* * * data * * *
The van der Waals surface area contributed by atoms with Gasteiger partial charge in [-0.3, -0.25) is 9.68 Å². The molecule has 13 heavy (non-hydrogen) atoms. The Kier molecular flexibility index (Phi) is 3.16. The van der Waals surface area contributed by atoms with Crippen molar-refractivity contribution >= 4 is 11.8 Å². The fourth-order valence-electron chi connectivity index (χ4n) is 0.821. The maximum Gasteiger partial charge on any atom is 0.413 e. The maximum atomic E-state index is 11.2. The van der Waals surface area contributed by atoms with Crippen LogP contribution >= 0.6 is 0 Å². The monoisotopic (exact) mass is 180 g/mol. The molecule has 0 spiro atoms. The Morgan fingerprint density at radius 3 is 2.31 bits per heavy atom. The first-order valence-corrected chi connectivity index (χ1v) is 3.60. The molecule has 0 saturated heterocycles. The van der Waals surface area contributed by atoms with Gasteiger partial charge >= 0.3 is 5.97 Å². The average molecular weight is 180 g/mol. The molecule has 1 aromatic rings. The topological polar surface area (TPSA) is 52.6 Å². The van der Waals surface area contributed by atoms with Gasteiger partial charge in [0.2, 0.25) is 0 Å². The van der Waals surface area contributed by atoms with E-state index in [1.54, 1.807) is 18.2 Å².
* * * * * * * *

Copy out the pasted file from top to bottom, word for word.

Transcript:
The van der Waals surface area contributed by atoms with Gasteiger partial charge in [-0.3, -0.25) is 9.68 Å². The molecule has 13 heavy (non-hydrogen) atoms. The Kier molecular flexibility index (Phi) is 3.16. The van der Waals surface area contributed by atoms with Crippen molar-refractivity contribution >= 4 is 11.8 Å². The fourth-order valence-electron chi connectivity index (χ4n) is 0.821. The maximum Gasteiger partial charge on any atom is 0.413 e. The maximum atomic E-state index is 11.2. The van der Waals surface area contributed by atoms with Crippen LogP contribution >= 0.6 is 0 Å². The monoisotopic (exact) mass is 180 g/mol. The molecule has 0 spiro atoms. The Morgan fingerprint density at radius 3 is 2.31 bits per heavy atom. The first-order valence-corrected chi connectivity index (χ1v) is 3.60. The molecule has 0 saturated heterocycles. The van der Waals surface area contributed by atoms with Gasteiger partial charge >= 0.3 is 5.97 Å². The average molecular weight is 180 g/mol. The molecule has 1 aromatic rings. The topological polar surface area (TPSA) is 52.6 Å². The van der Waals surface area contributed by atoms with Gasteiger partial charge in [0.2, 0.25) is 0 Å². The van der Waals surface area contributed by atoms with E-state index in [1.54, 1.807) is 18.2 Å².